La Campanella

Franz Liszt

Aix-en-Provence 27th December 2011

‘La Campanella’ is often heard as an encore at recitals, in TV commercials, and in movies. To some it is a perennial favourite, but to others it may be too frequently performed. In either case, it says something about the popularity of this piece which bears the names of two of the greatest instrumentalists in 19th century Europe, Paganini the violinist and Liszt the pianist. But what more do we know about this piece?

Liszt: Grande fantaisie di bravura sur La clochette de Paganini, Op. 2 (1834)
It is understood that a piano version of the piece first came into being after Liszt heard for the first time the wizardly Paganini perform his own second violin concerto in Paris in April 1832. So impressed was Liszt that, in a letter to his pupil Pierre-Etienne Wolff, he wrote, ‘Quel homme, quel violon, quel artiste! Dieu, que de souffrances, de misère, de tortures dans ces quatre cordes!’ (‘What a man, what a violin, what an artist! God, what suffering, what misery, what tortures in those four strings!’) At that time, Liszt was only 20 years old (Paganini was nearly 50).

The resultant piece was Liszt’s Op. 2, ‘Grande Fantaisie de Bravoura sur la Clochette de Paganini’ (‘La Clochette’ for short), dated 1834. It is fairly far removed from Paganini’s original concerto. It has an original introduction marked ‘excessivement lent’ (extremely slow) and many subsequent passages that are unpianistically loud (sempre ff to ffff) and fast (demi-semiquavers at prestissimo). The main theme and the variation à la Paganini contain some delightful moments, but much of the piece is not very playable or effective. Not surprisingly, it is relatively little known, not often recorded, and rarely performed in concerts.


Liszt: Grandes Etudes de Paganini, S141/R3b
No. 3 in G sharp minor, “La campanella” (1851)

In 1838, Liszt produced a second (and substantially rewritten) version as the ‘Grande Etude d’exécution transcendante d’après le Caprice de Paganini’. The title indicating that the piece was ‘after Paganini’s Caprice’ was a mistake, because, like its predecessor, it was based on the rondo theme of Paganini’s second violin concerto. In this version, the lengthy introduction leading to the main theme was replaced by three bars of bell-like rings, and many disjointed jumps and noisy low-register chromatic scales were also removed. Musically the piece had become much lighter, not least thanks to the addition of extensive, playful carnivalesque passages. The key was also changed from A minor to A-flat minor, presumably so that the big jumps would land on black keys rather than white ones, making it easier to play. It was billed as an étude, and indeed it contains some standard technical exercises such as fast repeated notes, weak fingers chromatic scales in semiquavers coupled with quaver thirds under (similar to Chopin’s Etude Op. 10 No. 2), and interlocking octaves. Generally speaking, the piece was much more interesting but not immediately awe-inspiring.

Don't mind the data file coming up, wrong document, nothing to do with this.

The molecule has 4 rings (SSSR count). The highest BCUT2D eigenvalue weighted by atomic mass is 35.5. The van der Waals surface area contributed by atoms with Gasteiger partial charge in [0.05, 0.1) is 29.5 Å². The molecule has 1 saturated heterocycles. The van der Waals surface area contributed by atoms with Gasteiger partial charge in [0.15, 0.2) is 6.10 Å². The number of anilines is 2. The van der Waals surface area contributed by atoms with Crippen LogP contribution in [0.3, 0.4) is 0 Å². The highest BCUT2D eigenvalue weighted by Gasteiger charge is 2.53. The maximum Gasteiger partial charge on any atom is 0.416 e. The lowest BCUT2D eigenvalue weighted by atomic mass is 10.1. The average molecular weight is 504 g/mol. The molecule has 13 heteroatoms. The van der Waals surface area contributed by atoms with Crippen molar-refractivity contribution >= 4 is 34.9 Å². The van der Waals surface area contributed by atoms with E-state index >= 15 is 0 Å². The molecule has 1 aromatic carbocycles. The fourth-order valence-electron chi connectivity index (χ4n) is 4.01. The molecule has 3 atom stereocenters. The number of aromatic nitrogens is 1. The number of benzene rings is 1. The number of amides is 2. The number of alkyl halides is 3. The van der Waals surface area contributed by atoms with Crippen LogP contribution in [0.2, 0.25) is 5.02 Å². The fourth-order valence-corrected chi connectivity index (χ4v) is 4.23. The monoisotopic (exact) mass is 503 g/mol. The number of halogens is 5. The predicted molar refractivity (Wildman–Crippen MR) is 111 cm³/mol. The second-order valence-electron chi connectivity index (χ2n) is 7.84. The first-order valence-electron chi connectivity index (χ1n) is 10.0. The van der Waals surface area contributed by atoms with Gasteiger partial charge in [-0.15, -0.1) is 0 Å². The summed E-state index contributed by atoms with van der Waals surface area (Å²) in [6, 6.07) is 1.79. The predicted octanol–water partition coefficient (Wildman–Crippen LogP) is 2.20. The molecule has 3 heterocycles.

The version of ‘La Campanella’ popularly performed nowadays is the third one published in 1851 in the enharmonic G-sharp minor. Liszt was nearly 40 and had by then moved to Weimar. It is likely to have been refined and taken shape during his years as a touring virtuoso. The texture of this version is more homophonic than the two previous versions and further lightened by moving to the higher register and reducing the weight of the chords by taking notes out. The dynamic markings are also light with many passages resembling a breeze. Despite the lightened texture and reduced technical complexity, the artistry required to convey the elegance is no less demanding. It is not easy to appear effortless and at the same time to maintain the scintillating effects.

With the piece itself as a transcription-composition that underwent substantial revision, some pianists would add extra notes and their own cadenza. Busoni, for example, repeatedly played in public his own variant of the piece and eventually published his own edited version. If Liszt were still alive, he probably would not be too upset about the different interpretations of ‘La Campanella’; after all, he made the most dramatic changes himself and probably would not be playing it exactly as written in any of the versions we know.


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